U.S. Treasury security yields plunged on Thursday to levels not seen since 2012 in some cases, but gained back ground during the day.» Read More
This week HSBC Holdings admitted that it would be spending more money than originally anticipated to cover subprime loan defaults -- $1.76 billion more than analysts predicted. Now there’s concern over the mortgage-backed securities that go along with these riskier credit advances, and even more concern over the housing market in general.
Stocks finished lower as new worries about the mortgage lending market depressed financial shares and a late surge in oil prices drove energy stocks higher. "Crude rallied 4% in 10 minutes and it just turned energy stocks on a dime," said Michael Driscoll, Senior Managing Director in Equity Trading at Bear Stearns.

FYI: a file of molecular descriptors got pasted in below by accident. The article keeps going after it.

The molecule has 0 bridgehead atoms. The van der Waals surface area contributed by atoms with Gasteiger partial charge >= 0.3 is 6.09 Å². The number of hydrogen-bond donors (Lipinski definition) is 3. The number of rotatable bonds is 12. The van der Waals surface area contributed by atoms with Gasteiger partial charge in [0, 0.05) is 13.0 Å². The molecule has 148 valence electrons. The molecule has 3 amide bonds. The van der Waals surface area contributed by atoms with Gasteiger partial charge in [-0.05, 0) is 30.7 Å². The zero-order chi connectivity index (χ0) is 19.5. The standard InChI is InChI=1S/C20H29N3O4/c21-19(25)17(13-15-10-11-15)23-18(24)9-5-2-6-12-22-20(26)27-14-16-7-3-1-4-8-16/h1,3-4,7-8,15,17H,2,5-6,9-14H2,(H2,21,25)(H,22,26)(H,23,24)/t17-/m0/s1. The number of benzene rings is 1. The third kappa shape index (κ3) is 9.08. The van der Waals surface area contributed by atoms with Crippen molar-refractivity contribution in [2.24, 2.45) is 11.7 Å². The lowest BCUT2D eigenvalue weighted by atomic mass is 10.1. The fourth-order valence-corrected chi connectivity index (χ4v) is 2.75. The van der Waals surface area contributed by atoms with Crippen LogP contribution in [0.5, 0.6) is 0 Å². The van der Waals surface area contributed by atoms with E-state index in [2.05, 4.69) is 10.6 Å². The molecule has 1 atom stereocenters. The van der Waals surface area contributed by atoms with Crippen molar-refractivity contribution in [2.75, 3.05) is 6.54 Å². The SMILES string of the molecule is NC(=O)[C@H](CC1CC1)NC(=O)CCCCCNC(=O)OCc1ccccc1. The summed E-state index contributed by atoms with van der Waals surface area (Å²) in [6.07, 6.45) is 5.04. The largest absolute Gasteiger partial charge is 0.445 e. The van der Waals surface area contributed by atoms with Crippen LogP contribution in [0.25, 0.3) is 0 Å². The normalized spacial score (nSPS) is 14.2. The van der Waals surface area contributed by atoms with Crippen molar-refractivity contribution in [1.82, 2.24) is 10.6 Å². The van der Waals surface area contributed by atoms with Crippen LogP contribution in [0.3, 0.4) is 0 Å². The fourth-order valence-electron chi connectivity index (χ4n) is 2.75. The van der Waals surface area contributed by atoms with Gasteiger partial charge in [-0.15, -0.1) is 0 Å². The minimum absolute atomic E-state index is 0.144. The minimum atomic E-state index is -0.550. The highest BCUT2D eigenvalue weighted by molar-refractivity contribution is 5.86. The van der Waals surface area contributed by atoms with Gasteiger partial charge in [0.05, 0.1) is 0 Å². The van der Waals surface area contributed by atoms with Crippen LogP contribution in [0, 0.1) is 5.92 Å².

Europe's biggest bank, HSBC Holdings, said its charge for bad debts would be more than $10.5 billion for 2006, some 20% above analysts' average forecasts, due to problems in its U.S. mortgage book.
Shares of sub-prime mortgage lenders fall as HSBC warns that bad debts from lower-quality loans will hurt its results.
China's banking regulator has received eight applications from foreign banks for local registration, which it would begin processing Monday, a first step in granting national treatment.
Oracle boosted its offer for India's i-flex solutions by 42%, with the aim to buy an additional 35% of the banking software provider for $1.3 billion.
Stocks closed higher following mostly positive news about the U.S. economy and gains from several major blue-chip companies.